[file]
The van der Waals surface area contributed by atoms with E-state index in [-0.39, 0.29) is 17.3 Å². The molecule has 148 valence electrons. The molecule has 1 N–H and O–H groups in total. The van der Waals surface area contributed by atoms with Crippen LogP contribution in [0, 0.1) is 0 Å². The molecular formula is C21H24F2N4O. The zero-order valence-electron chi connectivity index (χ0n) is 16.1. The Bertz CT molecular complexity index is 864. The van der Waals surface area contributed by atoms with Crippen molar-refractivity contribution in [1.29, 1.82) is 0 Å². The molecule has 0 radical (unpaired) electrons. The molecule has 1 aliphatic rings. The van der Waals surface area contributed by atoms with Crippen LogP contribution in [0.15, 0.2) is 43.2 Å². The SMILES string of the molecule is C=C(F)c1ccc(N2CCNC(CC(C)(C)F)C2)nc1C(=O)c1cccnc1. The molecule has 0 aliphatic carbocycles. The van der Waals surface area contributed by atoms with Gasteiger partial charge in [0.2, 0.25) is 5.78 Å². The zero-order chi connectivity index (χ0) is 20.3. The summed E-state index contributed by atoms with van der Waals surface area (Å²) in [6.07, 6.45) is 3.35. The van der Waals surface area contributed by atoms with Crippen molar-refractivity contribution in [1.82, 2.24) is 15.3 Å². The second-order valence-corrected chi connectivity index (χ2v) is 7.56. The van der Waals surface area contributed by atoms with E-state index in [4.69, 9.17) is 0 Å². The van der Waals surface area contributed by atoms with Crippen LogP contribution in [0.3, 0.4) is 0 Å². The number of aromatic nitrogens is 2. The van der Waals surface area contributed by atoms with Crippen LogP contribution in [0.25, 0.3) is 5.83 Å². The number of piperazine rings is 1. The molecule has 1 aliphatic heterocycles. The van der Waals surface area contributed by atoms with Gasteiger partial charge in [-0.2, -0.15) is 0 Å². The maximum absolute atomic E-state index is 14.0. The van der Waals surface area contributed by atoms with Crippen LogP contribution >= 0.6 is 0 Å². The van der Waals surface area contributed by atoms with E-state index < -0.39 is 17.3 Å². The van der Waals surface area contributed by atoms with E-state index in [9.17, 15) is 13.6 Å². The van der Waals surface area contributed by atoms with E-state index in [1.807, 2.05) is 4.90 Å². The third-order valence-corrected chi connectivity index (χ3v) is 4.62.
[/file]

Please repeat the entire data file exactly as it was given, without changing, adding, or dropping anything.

The van der Waals surface area contributed by atoms with E-state index in [-0.39, 0.29) is 17.3 Å². The molecule has 148 valence electrons. The molecule has 1 N–H and O–H groups in total. The van der Waals surface area contributed by atoms with Crippen LogP contribution in [0, 0.1) is 0 Å². The molecular formula is C21H24F2N4O. The zero-order valence-electron chi connectivity index (χ0n) is 16.1. The Bertz CT molecular complexity index is 864. The van der Waals surface area contributed by atoms with Crippen molar-refractivity contribution in [1.29, 1.82) is 0 Å². The molecule has 0 radical (unpaired) electrons. The molecule has 1 aliphatic rings. The van der Waals surface area contributed by atoms with Crippen LogP contribution in [0.15, 0.2) is 43.2 Å². The SMILES string of the molecule is C=C(F)c1ccc(N2CCNC(CC(C)(C)F)C2)nc1C(=O)c1cccnc1. The molecule has 0 aliphatic carbocycles. The van der Waals surface area contributed by atoms with Gasteiger partial charge in [0.2, 0.25) is 5.78 Å². The zero-order chi connectivity index (χ0) is 20.3. The summed E-state index contributed by atoms with van der Waals surface area (Å²) in [6.07, 6.45) is 3.35. The van der Waals surface area contributed by atoms with Crippen molar-refractivity contribution in [1.82, 2.24) is 15.3 Å². The second-order valence-corrected chi connectivity index (χ2v) is 7.56. The van der Waals surface area contributed by atoms with E-state index in [4.69, 9.17) is 0 Å². The van der Waals surface area contributed by atoms with Crippen LogP contribution in [0.3, 0.4) is 0 Å². The number of aromatic nitrogens is 2. The van der Waals surface area contributed by atoms with Crippen LogP contribution in [0.25, 0.3) is 5.83 Å². The number of piperazine rings is 1. The molecule has 1 aliphatic heterocycles. The van der Waals surface area contributed by atoms with Gasteiger partial charge in [-0.2, -0.15) is 0 Å². The maximum absolute atomic E-state index is 14.0. The van der Waals surface area contributed by atoms with Crippen LogP contribution >= 0.6 is 0 Å². The van der Waals surface area contributed by atoms with E-state index < -0.39 is 17.3 Å². The van der Waals surface area contributed by atoms with E-state index in [9.17, 15) is 13.6 Å². The van der Waals surface area contributed by atoms with E-state index in [1.807, 2.05) is 4.90 Å². The third-order valence-corrected chi connectivity index (χ3v) is 4.62.